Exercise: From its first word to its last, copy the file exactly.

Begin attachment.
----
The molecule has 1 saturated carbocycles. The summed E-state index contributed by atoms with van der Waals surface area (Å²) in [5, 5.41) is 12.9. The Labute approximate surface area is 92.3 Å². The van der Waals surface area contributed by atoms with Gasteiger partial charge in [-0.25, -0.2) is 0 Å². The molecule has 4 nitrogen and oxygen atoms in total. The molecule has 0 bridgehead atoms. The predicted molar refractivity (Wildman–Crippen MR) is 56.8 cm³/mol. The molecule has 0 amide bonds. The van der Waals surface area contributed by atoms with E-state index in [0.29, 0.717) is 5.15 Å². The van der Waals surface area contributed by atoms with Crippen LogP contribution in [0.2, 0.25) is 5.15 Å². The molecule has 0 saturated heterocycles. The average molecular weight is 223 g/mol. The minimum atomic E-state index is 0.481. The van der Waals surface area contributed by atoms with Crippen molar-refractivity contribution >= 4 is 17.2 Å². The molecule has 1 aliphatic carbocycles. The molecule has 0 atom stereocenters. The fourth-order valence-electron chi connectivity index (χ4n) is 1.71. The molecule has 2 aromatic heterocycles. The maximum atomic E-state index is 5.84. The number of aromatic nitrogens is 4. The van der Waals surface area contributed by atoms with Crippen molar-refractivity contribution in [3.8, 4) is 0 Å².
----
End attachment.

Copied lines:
The molecule has 1 saturated carbocycles. The summed E-state index contributed by atoms with van der Waals surface area (Å²) in [5, 5.41) is 12.9. The Labute approximate surface area is 92.3 Å². The van der Waals surface area contributed by atoms with Gasteiger partial charge in [-0.25, -0.2) is 0 Å². The molecule has 4 nitrogen and oxygen atoms in total. The molecule has 0 bridgehead atoms. The predicted molar refractivity (Wildman–Crippen MR) is 56.8 cm³/mol. The molecule has 0 amide bonds. The van der Waals surface area contributed by atoms with E-state index in [0.29, 0.717) is 5.15 Å². The van der Waals surface area contributed by atoms with Crippen LogP contribution in [0.2, 0.25) is 5.15 Å². The molecule has 0 saturated heterocycles. The average molecular weight is 223 g/mol. The minimum atomic E-state index is 0.481. The van der Waals surface area contributed by atoms with Crippen molar-refractivity contribution >= 4 is 17.2 Å². The molecule has 1 aliphatic carbocycles. The molecule has 0 atom stereocenters. The fourth-order valence-electron chi connectivity index (χ4n) is 1.71. The molecule has 2 aromatic heterocycles. The maximum atomic E-state index is 5.84. The number of aromatic nitrogens is 4. The van der Waals surface area contributed by atoms with Crippen molar-refractivity contribution in [3.8, 4) is 0 Å².